Social Business in the C-Suite

As social media has become mainstream in corporate America, the question remains as to why some top executives are still slow to adopt social business practices. According to Domo & CEO.com’s 2013 Social CEO Report, 68% of Fortune 500 CEOs have absolutely no presence on any of the major social networks (Twitter, Facebook, LinkedIn or Google Plus). 

Many C-level leaders are simply stuck in a rut. They are at ease with the tactics they have always used and are resistant to trying something new. What has worked in the past is comfortable and familiar to them. However, as Warren Buffett said after joining Twitter,  “Who says you can't teach an old dog new tricks?" 

Others are afraid to make a mistake and embarrass themselves and their company. Some CEOs are still too frightened to allow their employees to do the same. And let’s face it, erring on the side of caution is not without its merits - there have been quite a few social media blunders by large companies in the past few years.

Finally, some corporate leaders just do not see the value in social media. They tend to be focused on concrete business results and see social as little more than brand mentions or sentiment.   In other words, there is education to be done on the value of social business practices to the enterprise, and the growth of employees.

To make social media a successful part of the enterprise, buy in from the top is of utmost importance. So how do we overcome the objections listed above?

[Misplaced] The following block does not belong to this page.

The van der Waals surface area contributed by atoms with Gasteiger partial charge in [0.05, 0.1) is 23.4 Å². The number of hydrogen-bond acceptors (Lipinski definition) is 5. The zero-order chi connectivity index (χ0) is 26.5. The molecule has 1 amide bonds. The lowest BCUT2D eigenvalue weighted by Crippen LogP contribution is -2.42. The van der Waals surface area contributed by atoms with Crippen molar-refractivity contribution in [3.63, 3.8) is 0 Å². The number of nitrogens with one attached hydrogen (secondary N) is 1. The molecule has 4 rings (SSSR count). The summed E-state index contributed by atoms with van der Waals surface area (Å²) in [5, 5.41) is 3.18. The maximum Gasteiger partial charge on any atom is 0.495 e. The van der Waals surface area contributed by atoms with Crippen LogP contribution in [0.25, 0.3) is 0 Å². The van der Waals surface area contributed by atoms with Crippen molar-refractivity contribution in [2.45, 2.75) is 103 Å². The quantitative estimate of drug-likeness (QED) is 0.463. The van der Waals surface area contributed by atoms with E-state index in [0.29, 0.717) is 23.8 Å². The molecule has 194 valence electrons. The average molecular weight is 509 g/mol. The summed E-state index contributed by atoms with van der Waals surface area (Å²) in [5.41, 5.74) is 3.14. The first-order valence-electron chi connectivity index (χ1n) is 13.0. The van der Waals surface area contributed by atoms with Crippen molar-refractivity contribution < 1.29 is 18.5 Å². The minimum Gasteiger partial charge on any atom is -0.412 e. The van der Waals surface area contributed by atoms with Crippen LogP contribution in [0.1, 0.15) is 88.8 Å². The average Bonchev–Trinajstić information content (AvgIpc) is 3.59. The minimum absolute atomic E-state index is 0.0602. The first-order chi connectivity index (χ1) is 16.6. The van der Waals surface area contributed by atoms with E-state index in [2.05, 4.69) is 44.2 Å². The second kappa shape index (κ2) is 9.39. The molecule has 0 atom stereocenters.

1.  Get them started on social channels like LinkedIn, Twitter and Facebook. 

Whether they start by posting from their personal accounts or as a guest writer or blogger on the corporate account, encourage your C-level executives to participate. Make sure to provide support and training to avoid any potentially embarrassing mistakes.

2.  Simulate a crisis. 

By creating your own worst-case scenario that could occur, you can show the C-suite not only the power of social business but also the potential damage it can cause if the organization hasn't invested in social listening and/or community management.

3.  Show them the metrics. 

Facebook likes. Twitter followers. These are pretty straightforward numbers. But make sure to delve a little deeper. Show your CEO how many re-tweets or shares your content has received and who is talking about your brand without your knowledge and how you can engage in the conversation to improve brand positioning, in both good and bad posts.

Social media is becoming a differentiator in the corporate world. Organizations that choose to learn best practices and establish metrics and systems of measurement now will set the direction for social business success as the organization matures.